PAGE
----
Welcome to AikiWeb Aikido Information
AikiWeb: The Source for Aikido Information
AikiWeb's principal purpose is to serve the Internet community as a repository and dissemination point for aikido information.

Sections
home
aikido articles
columns

Discussions
forums
aikiblogs

Databases
dojo search
seminars
image gallery
supplies
links directory

Reviews
book reviews
video reviews
dvd reviews
equip. reviews

News
submit
archive

Miscellaneous
newsletter
rss feeds
polls
about

Follow us on



Home > AikiWeb Aikido Forums
Go Back   AikiWeb Aikido Forums > Techniques

Hello and thank you for visiting AikiWeb, the world's most active online Aikido community! This site is home to over 22,000 aikido practitioners from around the world and covers a wide range of aikido topics including techniques, philosophy, history, humor, beginner issues, the marketplace, and more.

If you wish to join in the discussions or use the other advanced features available, you will need to register first. Registration is absolutely free and takes only a few minutes to complete so sign up today!

Reply
 
Thread Tools
Old 01-11-2008, 06:53 PM   #26
Chris Parkerson
Dojo: Academy of the Martial Arts
Location: ohio
Join Date: Nov 2007
Posts: 740
United_States
Offline
Re: Do You Block?

Just my opinion.

I block if I need to. But when I block, I want the uke to pay a price. I want to control his/her balance and stability as my arm makes contact with uke's. I try to make this block soft and leading (some call it feathering) so that the opponent's base is reduced.
  Reply With Quote
Old 01-11-2008, 07:10 PM   #27
Chris Parkerson
Dojo: Academy of the Martial Arts
Location: ohio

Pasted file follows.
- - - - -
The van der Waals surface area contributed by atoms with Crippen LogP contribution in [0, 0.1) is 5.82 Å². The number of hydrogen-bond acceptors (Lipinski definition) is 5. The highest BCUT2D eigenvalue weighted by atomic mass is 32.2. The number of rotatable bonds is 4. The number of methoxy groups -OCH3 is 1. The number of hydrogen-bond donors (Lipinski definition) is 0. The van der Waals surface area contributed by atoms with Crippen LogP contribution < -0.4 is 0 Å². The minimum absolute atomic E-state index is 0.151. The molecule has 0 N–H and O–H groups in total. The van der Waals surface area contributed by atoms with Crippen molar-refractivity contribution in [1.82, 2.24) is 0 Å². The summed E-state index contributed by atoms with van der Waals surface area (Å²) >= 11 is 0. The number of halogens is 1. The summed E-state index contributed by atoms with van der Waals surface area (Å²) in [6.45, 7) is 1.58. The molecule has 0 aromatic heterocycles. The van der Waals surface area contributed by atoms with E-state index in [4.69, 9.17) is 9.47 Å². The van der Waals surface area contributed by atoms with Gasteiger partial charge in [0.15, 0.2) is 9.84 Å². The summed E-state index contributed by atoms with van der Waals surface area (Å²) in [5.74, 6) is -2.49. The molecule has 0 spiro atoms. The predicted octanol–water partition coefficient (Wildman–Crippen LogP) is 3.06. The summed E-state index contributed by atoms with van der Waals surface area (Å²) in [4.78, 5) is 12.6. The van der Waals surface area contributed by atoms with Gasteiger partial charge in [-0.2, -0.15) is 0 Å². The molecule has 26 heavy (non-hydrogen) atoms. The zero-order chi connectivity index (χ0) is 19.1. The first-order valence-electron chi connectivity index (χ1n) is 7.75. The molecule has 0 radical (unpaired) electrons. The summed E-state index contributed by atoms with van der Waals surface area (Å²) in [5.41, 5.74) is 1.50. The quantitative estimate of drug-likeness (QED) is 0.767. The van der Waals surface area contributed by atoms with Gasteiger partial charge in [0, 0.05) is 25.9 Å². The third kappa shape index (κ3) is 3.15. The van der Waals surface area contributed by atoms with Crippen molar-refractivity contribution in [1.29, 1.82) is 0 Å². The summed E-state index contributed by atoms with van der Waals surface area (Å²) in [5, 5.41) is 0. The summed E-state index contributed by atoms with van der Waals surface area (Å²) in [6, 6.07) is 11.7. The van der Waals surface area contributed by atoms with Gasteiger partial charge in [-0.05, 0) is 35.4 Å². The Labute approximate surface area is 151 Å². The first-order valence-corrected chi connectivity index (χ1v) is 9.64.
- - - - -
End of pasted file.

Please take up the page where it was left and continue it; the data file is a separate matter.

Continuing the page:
Join Date: Nov 2007
Posts: 740
United_States
Offline
Re: Do You Block?

Last month a co-worker invited me to a wonderful boxing club in Oakland, CA. He was a former pro boxer. I used a style of aiki blocking that caused him to fall upon contact. He attacked me with a hook, an upper cut and a right cross. He kept giggling because he was unaware of how I was making him fall.
  Reply With Quote
Old 01-12-2008, 09:43 PM   #28
senshincenter
 
senshincenter's Avatar
Dojo: Senshin Center
Location: Dojo Address: 193 Turnpike Rd. Santa Barbara, CA.
Join Date: Feb 2002
Posts: 1,422
United_States
Offline
Re: Do You Block?

Quote:
Lynn Seiser wrote: View Post
No, or at least I try not to.
IMHO in Aikido it is better to "blend" with rather than "block" against.
I'm with Lynn here - it's not very Aiki (which is not the same thing as "not working"). Sure, you block if you have to, just like you use the heck out of your biceps if you have to, but that doesn't mean you aren't sacrificing something to do that. For me, the reason I try not to block is because it requires a kind of stability that is prone to not moving and that is also prone to being unable to draw your weapons (should you have some to draw). Both of these things are often life-saving things, especially with multiple attackers and/or when your attacker has a weapon - you know, when the crap is really hitting the fan, and you just might have to use the heck out of your biceps.

David M. Valadez
Visit our web site for articles and videos. Senshin Center - A Place for Traditional Martial Arts in Santa Barbara.
  Reply With Quote
Old 01-13-2008, 12:42 AM   #29
xuzen
 
xuzen's Avatar
Dojo: None at the moment - on hiatus
Join Date: May 2004
Posts: 965
Malaysia
Offline
Re: Do You Block?

Quote:
David Valadez wrote: View Post
I'm with Lynn here - it's not very Aiki (which is not the same thing as "not working"). Sure, you block if you have to, just like you use the heck out of your biceps if you have to, but that doesn't mean you aren't sacrificing something to do that. For me, the reason I try not to block is because it requires a kind of stability that is prone to not moving and that is also prone to being unable to draw your weapons (should you have some to draw). Both of these things are often life-saving things, especially with multiple attackers and/or when your attacker has a weapon - you know, when the crap is really hitting the fan, and you just might have to use the heck out of your biceps.
Nicely put DavidV. I agree. I think to proper block or punch you need to have good grounding and rooting which may sacrifice dynamism/movement .

My thinking is that block, parry, blending are tools in your MA kit. When a situation demands it, then use it. Otherwise, let it remain in by your toolkit until a situation demands it.